What's Cook'n Around the U.S.A.?

Don't you just love how diversified America is? While we're truly one big melting pot, we've been able to hang onto regional accents, idioms, customs and favorite foods. For instance, we travel to Maine and can plan on a great lobster dinner. We travel to Idaho and know we'll get great potato dishes. We travel to Louisiana and start drooling for gumbo before we even hit the state line.

I'm actually from the Northwest (Spokane, Washington...RAH!). Known for its astounding apples, it's no surprise that some of the best apple pies and apple crisps I've ever tasted have come from Washington.

Also from Washington, Aunt Annie made an amazing apple pie. But she didn't stop there. She could do just about anything with a good apple. And one recipe she mastered was an apple soup that was so good it served as a complete supper on cold fall evenings. Try this out:

Apple, Potato Cheddar Soup

Serving size: 6
Calories per serving: 409


2 tablespoons extra virgin olive oil
3 medium apples peeled, cored, and chopped
1 potato peeled and chopped
1 stalk celery chopped
1/4 cup finely chopped onion
1/8 teaspoon ground thyme
1/4 cup white wine
5 cups chicken broth
4 cups grated Cheddar cheese
1/2 cup heavy cream
1/8 teaspoon nutmeg
1/8 teaspoon white pepper
diced, unpeeled apple optional

1. In large saucepot, heat oil. Add apples, potato, celery, onion, and thyme. Sautee 10 minutes. Stir in wine and simmer 2 minutes; add broth and simmer 45 minutes.
2. In blender or food processor, puree soup mixture. Return to saucepot; over very low heat, stir in cheese, cream, nutmeg, and pepper. Cook just until heated through-do not boil or cheese will curdle. Ladle soup into serving bowls and garnish, if desired, diced apples.

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I live in Utah now, and this state, too, has its food fame. If you were a state, how would YOU like to be known for green Jello (which typically includes shredded carrots)? It's embarrassing. Second to that remarkable dish would be “Funeral Potatoes.” Other states call it cheesy potatoes. But whatever you call this scrumptious side dish, it's a recipe for a heart attack since it's made from sour cream, butter, lots of shredded cheese, and cream of chicken or cream of mushroom soup.

And then there's Ohio (with a more respectable list of foods). They're famous for their cream cheese rhubarb pie, chili dogs, paw paw concoctions (a fruit that tastes like a cross between a melon and a banana), and buckeyes.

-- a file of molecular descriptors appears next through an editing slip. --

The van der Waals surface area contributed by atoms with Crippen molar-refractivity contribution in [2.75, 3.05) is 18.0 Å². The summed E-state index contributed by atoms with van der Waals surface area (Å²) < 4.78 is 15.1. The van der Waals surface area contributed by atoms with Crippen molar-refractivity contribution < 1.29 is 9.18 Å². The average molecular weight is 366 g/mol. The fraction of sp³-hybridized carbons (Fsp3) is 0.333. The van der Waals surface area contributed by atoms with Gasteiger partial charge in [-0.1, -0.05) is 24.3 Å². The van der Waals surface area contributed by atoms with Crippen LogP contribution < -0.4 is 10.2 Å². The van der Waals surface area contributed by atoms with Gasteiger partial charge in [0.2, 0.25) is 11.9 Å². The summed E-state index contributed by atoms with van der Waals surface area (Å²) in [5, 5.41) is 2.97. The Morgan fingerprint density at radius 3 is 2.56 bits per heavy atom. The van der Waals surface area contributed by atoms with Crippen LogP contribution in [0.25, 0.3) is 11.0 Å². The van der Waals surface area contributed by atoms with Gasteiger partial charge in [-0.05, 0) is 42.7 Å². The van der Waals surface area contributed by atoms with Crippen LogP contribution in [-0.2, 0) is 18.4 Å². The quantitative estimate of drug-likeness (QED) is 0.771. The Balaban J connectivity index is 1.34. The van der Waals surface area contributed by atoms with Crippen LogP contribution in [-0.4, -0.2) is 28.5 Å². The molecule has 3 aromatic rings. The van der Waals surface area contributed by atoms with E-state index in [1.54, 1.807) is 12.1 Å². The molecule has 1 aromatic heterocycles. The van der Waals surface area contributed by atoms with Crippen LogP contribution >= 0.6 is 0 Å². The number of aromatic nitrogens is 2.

Our son and his family were living in Ohio while they were going to school and it was then that they discovered Buckeyes, Ohio's official candy. This treat was named after the nut found on Ohio's official state tree, the Buckeye. This nut is small, shiny, dark brown, and has a light tan patch. According to folklore, the Buckeye resembles the eye of a deer and carrying one brings good luck.

Wikipedia explains best what this treat actually is: A Buckeye is a confection made from peanut butter fudge, which is rolled into a ball and partially dipped in chocolate to leave a circle of the fudge visible. They really do resemble the nut from the buckeye tree, and they're delicious.

Regional recipes fascinate me-they're not hard to find and I've been researching them for years now. I've found that people are proud to share when it comes to things they're famous for.

And another good source of regional recipes is the Cook'n Club; talk about a lot of good regional (and even international) cooking going on all the time! So if YOU have a recipe that's representative of where you live, or of your family heritage, etc., please share. We'd love to know more about what's Cook'n around the U.S.A. (or the globe, for that matter)!

  •   www.blog.chefuniforms.com
  •   www.fertilitychef.com
  •   www.bestapples.com
  •   www.recipepes.com
  •   www.cookingwithmamac.com
  •   www.dvo.com

    Alice Osborne
    Weekly Newsletter Contributor since 2006
    Email the author! alice@dvo.com

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